Notes and Editorial Reviews
String Quartets Nos. 8–12
ATMA 2672 (2 CDs: 104:52)
I treasure my recording on Atma 2188/89 of the first seven R. Murray Schafer string quartets, which covered 1970–1998. Partly through the advocacy of the Molinaris, the composer has picked up the pace, and the next five were composed in 2000–12. This disc ostensibly puts us up to date, but Schafer is such a creatively unquenchable source, I won’t be surprised (and indeed hope) to see another installment in this series.
Shafer (b. 1933) is arguably Canada’s greatest living composer. But more than that, he is a figure on the world’s musical stage. More than almost any composer I know, he has crashed through stylistic and aesthetic boundaries, refusing to be bound by any definition. Yet at the same time his music is not so eclectic that it overwhelms the sense of a personal voice. In fact, just the opposite—I can’t think of another composer who comes closer to the wild embrace of the entire world that goes back to the cosmic experiments of Ives. Schafer has also been one of the most influential theorists of environmental music (his book
The Tuning of the World
is a classic in the field), and the totality of sound (and our human experience of it) seems to be at the root of all his work. This is abundantly clear in the first work on this set, the Ninth Quartet (the Eighth is on the second disc of reasons of duration). Before anything we hear the (recorded) voice of a child (Odile Portugais) singing, and during the piece the sounds of children at play ripple periodically through the background. There’s no boundary here between art and life.
Schafer’s music is distinguished by a highly personal harmonic practice, one that is tonal but never follows obvious traditional models. It just sounds fresh and right. All these pieces have a sense of the grand rhetoric of the medium, but never embrace tradition self-consciously or with a sense of self-importance or satisfaction.
This review is not a place for a detailed exegesis of these works, in part because they really seem to be part of a continuous outpouring, where the composer picks up in one work where he left off in the previous one (literally, the child’s song in the Ninth is a tune from near the end of the Eighth). I hear debts to Impressionism and Shostakovich, but never in a sense of deliberate citation. Formally, the overall tone is that of a continuous stream of musical consciousness. Nevertheless, the works can be distinguished on at least the surface level as follows:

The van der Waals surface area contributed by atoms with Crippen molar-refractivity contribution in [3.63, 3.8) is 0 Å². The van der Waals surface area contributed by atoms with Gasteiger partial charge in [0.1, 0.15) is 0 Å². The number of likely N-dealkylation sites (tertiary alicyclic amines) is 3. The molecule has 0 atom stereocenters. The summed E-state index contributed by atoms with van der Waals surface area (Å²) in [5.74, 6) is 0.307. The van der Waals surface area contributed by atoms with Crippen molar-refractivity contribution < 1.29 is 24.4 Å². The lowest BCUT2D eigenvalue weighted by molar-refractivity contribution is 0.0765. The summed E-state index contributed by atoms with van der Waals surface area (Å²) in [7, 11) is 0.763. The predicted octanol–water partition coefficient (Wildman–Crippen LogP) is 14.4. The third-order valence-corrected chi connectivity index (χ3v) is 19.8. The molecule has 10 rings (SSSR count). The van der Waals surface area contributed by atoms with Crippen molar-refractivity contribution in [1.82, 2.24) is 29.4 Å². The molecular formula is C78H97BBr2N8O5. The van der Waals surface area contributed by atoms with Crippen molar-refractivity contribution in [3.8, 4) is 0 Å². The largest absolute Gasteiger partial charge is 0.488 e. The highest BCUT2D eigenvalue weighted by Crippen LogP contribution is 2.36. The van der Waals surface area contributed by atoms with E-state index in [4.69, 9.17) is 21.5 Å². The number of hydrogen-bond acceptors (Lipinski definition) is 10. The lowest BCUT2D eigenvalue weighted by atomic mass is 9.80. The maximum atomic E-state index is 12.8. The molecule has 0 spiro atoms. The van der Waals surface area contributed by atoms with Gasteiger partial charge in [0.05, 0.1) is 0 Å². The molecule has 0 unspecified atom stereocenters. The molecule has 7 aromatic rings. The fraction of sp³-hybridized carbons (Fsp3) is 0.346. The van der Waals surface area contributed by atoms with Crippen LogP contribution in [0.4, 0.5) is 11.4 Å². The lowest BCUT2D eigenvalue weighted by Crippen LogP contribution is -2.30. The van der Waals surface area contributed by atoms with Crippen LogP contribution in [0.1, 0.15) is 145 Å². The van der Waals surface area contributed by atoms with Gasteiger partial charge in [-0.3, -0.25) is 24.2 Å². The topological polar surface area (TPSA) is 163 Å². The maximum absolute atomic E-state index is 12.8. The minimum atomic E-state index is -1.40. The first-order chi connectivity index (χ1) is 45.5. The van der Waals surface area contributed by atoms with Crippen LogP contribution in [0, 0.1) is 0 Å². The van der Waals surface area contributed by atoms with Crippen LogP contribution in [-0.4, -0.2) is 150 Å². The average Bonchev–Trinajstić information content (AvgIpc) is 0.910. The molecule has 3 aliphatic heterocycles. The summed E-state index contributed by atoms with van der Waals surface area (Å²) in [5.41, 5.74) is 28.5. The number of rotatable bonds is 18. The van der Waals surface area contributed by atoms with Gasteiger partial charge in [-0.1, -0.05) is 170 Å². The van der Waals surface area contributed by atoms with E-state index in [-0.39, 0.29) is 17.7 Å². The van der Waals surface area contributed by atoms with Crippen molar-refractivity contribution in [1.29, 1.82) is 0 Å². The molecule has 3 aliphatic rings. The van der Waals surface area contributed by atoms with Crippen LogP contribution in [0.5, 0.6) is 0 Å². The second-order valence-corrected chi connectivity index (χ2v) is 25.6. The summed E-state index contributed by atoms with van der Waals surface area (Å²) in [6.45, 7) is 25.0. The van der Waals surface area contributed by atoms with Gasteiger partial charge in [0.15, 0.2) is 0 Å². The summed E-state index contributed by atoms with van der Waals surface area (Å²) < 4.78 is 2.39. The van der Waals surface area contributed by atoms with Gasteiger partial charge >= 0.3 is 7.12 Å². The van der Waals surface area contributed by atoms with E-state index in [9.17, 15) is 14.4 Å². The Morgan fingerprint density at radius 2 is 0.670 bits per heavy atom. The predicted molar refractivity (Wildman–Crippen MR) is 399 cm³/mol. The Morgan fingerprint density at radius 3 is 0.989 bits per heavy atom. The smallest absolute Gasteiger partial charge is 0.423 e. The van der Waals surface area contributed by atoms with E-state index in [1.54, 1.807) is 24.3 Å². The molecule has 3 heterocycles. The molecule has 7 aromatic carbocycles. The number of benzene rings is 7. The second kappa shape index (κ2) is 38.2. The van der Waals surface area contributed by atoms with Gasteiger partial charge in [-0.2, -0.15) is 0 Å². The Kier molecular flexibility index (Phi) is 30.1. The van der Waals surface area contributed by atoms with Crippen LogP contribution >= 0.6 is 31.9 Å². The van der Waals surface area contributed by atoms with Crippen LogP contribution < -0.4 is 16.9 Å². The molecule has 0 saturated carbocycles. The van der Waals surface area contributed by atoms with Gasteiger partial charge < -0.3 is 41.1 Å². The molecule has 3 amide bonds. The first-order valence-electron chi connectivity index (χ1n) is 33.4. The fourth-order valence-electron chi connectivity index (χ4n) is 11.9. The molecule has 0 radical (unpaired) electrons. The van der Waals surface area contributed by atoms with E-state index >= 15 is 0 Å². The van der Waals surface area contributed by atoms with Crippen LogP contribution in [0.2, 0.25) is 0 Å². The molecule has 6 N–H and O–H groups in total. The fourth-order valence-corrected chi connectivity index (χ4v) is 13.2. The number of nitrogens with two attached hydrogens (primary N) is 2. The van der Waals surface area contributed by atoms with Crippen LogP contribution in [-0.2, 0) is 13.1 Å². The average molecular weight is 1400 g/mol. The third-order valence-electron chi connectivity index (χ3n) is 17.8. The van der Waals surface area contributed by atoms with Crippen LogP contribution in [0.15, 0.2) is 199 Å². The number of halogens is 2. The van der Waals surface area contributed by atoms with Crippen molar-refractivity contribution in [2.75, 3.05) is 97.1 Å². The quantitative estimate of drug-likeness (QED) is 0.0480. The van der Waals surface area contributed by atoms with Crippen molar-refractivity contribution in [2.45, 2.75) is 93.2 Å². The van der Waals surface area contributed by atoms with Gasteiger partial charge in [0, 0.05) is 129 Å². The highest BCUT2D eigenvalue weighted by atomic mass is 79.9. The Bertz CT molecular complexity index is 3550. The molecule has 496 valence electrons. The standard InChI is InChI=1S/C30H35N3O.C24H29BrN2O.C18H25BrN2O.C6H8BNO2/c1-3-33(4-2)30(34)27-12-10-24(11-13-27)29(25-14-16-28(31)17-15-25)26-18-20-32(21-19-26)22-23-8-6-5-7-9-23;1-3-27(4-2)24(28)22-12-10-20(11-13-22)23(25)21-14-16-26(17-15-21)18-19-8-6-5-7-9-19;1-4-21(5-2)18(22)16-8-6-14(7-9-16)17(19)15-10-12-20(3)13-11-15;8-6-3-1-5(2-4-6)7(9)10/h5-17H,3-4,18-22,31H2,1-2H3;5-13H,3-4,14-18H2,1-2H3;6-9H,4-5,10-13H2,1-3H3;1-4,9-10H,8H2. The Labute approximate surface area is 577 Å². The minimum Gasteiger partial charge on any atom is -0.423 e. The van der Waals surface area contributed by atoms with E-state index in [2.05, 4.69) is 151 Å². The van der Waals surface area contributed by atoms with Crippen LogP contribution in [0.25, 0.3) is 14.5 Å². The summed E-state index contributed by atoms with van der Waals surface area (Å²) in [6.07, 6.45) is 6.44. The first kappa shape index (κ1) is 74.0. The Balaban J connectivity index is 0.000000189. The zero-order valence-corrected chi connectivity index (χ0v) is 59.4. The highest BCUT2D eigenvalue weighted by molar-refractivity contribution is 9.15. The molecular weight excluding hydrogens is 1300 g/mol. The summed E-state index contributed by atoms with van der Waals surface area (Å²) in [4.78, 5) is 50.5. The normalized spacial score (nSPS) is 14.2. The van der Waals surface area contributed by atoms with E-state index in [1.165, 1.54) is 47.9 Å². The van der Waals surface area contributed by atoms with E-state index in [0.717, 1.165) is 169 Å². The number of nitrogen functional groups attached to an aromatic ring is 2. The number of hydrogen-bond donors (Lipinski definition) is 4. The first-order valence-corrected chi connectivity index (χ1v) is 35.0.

No.8 (2000–01) is in two movements, the first full of skittering, nervous energy and striking counterpoint between textural layers. The second is as open and languid as the first was furious, and it has a memorable “sighing” accompaniment figure, based on repeated downward portamentos. The gesture becomes melodic near the end, now bending upwards. The movement also works up to a series of shattering climaxes.
No. 9 (2005) is memorable for the interplay of its rich, lyrical writing with the aforementioned recorded sounds of children.
No. 10 (2005) has the subtitle “Winter Birds,” and is stiller and sparer in texture. There is an evocation of birdsong, but this is not Messaien; it’s carefully rationed and doesn’t sound like an ornithological catalog. It’s probably the starkest work of the five, and it ends with a narrated epigraph by the composer himself (I think), describing the landscape that evoked the piece.
No. 11 (2006) is in five movements (the previous two quartets consist of single movements in many
sections). It feels like perhaps the most abstract and consciously “classical” work of the set. Each movement has a much more clearly defined character and characteristic technique, maintained throughout without the sort of morphing that distinguishes much of the other quartets. The propulsive opening movement is particularly compelling, and the final movement includes a recording of the ethereal high drone of an Aeolian harp.
No. 12 (2012) shares thematic material with the preceding quartets, but I find it particularly notable for a recurrent sweeping melody, whose large leaps feel particularly “noir” to me. It has the most forwardly lyrical character of the five quartets, and feels like a sustained song throughout its quarter hour, interrupted by rushing outbursts but always returning to its essential melodic character.
These descriptions only scratch the surface of this music; I can only hope they suggest some of its rich diversity. I think this is emerging as one of the great quartet cycles post-Bartók (only Carter’s I think rivals it, and his is a
different animal). I find Schafer to be an enormously courageous, indeed fearless artist, one who is deeply in love with life and the world around him. While he has pieces in every conceivable medium (his
is a truly Wagnerian multipart music theater work performed in the summer out-of-doors, and a fitting index of his genre-busting ambition), I can’t help but feel the quartets are going to be one of his greatest legacies, a near-perfect balance of the original and the traditional. He’s the real thing, and we’re privileged to be living in his time.
A word about the Molinari Sting Quartet (Olga Ranzenhofer and Frédéric Bednarz, violins; Frédéric Lambert, viola; Pierre-Alain Bouvrette, cello): the Eighth is a reissue, and the Quartet’s earlier personnel for that one was radically different, with only Ranzenhofer being a constant; the other members were Johannes Jansonius, violin; David Quinn, viola; Julie Trudeau, cello. They sound fantastic, their devotion to this music is obvious, and the recorded sound couldn’t be more flattering to their artistry and the high purpose of this music. This is sure to be on my next Want List.
FANFARE: Robert Carl
Works on This Recording
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